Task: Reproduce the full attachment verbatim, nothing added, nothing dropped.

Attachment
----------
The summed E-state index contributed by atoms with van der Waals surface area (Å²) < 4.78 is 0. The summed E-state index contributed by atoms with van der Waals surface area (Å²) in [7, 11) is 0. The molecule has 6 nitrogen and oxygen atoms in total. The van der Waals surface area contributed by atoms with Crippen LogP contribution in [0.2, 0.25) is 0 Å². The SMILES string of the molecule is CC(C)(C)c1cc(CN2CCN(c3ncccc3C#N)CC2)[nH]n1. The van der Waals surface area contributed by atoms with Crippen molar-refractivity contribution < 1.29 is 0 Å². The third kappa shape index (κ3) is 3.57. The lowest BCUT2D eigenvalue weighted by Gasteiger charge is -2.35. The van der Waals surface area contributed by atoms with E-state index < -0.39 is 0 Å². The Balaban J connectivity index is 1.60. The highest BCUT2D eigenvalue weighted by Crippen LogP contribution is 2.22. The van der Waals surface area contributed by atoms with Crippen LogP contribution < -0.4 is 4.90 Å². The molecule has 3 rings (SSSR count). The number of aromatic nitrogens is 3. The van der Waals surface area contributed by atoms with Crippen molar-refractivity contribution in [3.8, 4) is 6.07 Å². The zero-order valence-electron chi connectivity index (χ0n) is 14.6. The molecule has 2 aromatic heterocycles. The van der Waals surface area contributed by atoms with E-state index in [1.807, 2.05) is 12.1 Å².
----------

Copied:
The summed E-state index contributed by atoms with van der Waals surface area (Å²) < 4.78 is 0. The summed E-state index contributed by atoms with van der Waals surface area (Å²) in [7, 11) is 0. The molecule has 6 nitrogen and oxygen atoms in total. The van der Waals surface area contributed by atoms with Crippen LogP contribution in [0.2, 0.25) is 0 Å². The SMILES string of the molecule is CC(C)(C)c1cc(CN2CCN(c3ncccc3C#N)CC2)[nH]n1. The van der Waals surface area contributed by atoms with Crippen molar-refractivity contribution < 1.29 is 0 Å². The third kappa shape index (κ3) is 3.57. The lowest BCUT2D eigenvalue weighted by Gasteiger charge is -2.35. The van der Waals surface area contributed by atoms with E-state index < -0.39 is 0 Å². The Balaban J connectivity index is 1.60. The highest BCUT2D eigenvalue weighted by Crippen LogP contribution is 2.22. The van der Waals surface area contributed by atoms with Crippen LogP contribution < -0.4 is 4.90 Å². The molecule has 3 rings (SSSR count). The number of aromatic nitrogens is 3. The van der Waals surface area contributed by atoms with Crippen molar-refractivity contribution in [3.8, 4) is 6.07 Å². The zero-order valence-electron chi connectivity index (χ0n) is 14.6. The molecule has 2 aromatic heterocycles. The van der Waals surface area contributed by atoms with E-state index in [1.807, 2.05) is 12.1 Å².